William E. Davis, Jr.
Fig. 1. Leucistic Boat-tailed Grackle. (All photographs by the author.)
On March 3, 2015, at about 3:00 pm, at the Wakodahatchee Wetlands near Delray Beach, Florida, I observed a female Boat-tailed Grackle (Quiscalis major), which had plumage abnormalities. Instead of the normal cinnamon brown above and buffy brown below, this bird had a largely white head, white undertail coverts, and scattered white feathers on its breast and upper back (Figures 1, 2). The distribution of white feathers on the head and breast were asymmetrical (Figure 1). I did not see the back and upper tail well as the bird was flitting about in dense foliage. A local birder told me that he had seen the bird in the same area for several years so the bird was an adult.
Although many would call this bird a ‘partial albino,’ the correct term is ‘leucino’ because albinism is defined as the total absence of all pigmentation, resulting in all white feathers; pink eyes (there is no melanin to obscure blood circulation); and light colored bills, legs, and feet (Buckley 1982). Leucism is the complete loss of a particular pigment or pigments in feathers but not in soft parts. It may be complete or partial, in an extreme case affecting only a single feather, and it can be symmetrical or asymmetrical. Because the shades of browns and black coloration of this bird are probably produced by one or more melanins, the proper designation for this bird is non-melanic asymmetrical partial leucino.
Fig. 2. Leucistic Female Boat-tailed Grackle
Leucism is not uncommon in grackles. There is, for example, an “Aberrant plumages” section in the Birds of North America species account (Post et al. 1996). Also, Selander (1958) discusses plumage abnormalities in the Boat-tailed Grackle, including leucism, and states that white spotting (usually single white feathers) was found in four females out of 486 (0.82%) sampled. I searched for albino grackles on Google and found dozens of pictures of leucistic grackles and perhaps a few albinos. Virtually every image showed a different distribution of white, suggesting a very broad spectrum of complex genetic abnormalities leading to leucism in this species. Leucism is widespread in birds, affecting most avian families. For example, I have previously reported on leucism in the American Goldfinch (1990), Northern Mockingbird (1995), and Australian Magpie (1996); and Buckley (1982) reports on leucinos in diverse families including sandpipers, lapwings, grebes, and passerines.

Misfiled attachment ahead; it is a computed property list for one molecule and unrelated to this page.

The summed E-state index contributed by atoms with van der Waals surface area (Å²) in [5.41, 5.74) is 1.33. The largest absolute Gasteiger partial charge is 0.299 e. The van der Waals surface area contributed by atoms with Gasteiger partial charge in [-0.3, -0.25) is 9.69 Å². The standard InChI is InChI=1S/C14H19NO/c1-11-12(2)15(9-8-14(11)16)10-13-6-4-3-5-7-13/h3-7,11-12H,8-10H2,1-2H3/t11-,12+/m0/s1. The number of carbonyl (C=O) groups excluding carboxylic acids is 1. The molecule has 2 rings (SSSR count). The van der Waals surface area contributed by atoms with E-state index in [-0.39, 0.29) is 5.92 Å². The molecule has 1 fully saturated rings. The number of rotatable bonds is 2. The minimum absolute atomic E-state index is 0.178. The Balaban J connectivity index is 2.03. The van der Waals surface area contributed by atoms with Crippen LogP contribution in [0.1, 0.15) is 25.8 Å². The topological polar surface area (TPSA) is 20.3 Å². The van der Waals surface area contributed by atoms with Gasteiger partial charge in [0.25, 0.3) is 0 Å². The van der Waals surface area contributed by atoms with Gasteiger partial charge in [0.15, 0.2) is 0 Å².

- Buckley, P. A. 1982. Avian Genetics, In Diseases of Cage and Aviary Birds, 2nd edition, (M. L. Petrak, ed.). Philadelphia: Lee and Febiger.
- Davis, W. E. Jr. 1990. Two Aberrant Goldfinches, Bird Observer 18: 335–339.
- Davis, W. E. Jr. 1995. An Aberrant Mockingbird, Bird Observer 23: 161–164.
- Davis, W. E. Jr., and H. F. Recher. 1996. A leucistic Australian Magpie Gymnorhina tibicen dorsalis in Western Australia, Australian Bird Watcher 16: 303–304.
- Post, W., J. P., Poston, and G. T. Bancroft. 1996. Boat-tailed Grackle (Quiscalis major). In The Birds of North America, No. 207 (A. Poole and F. Gill, eds.). Philadelphia: The Birds of North America, Inc.
Ted Davis thanks John Kricher and P.A. Buckley for reading an earlier draft of the manuscript.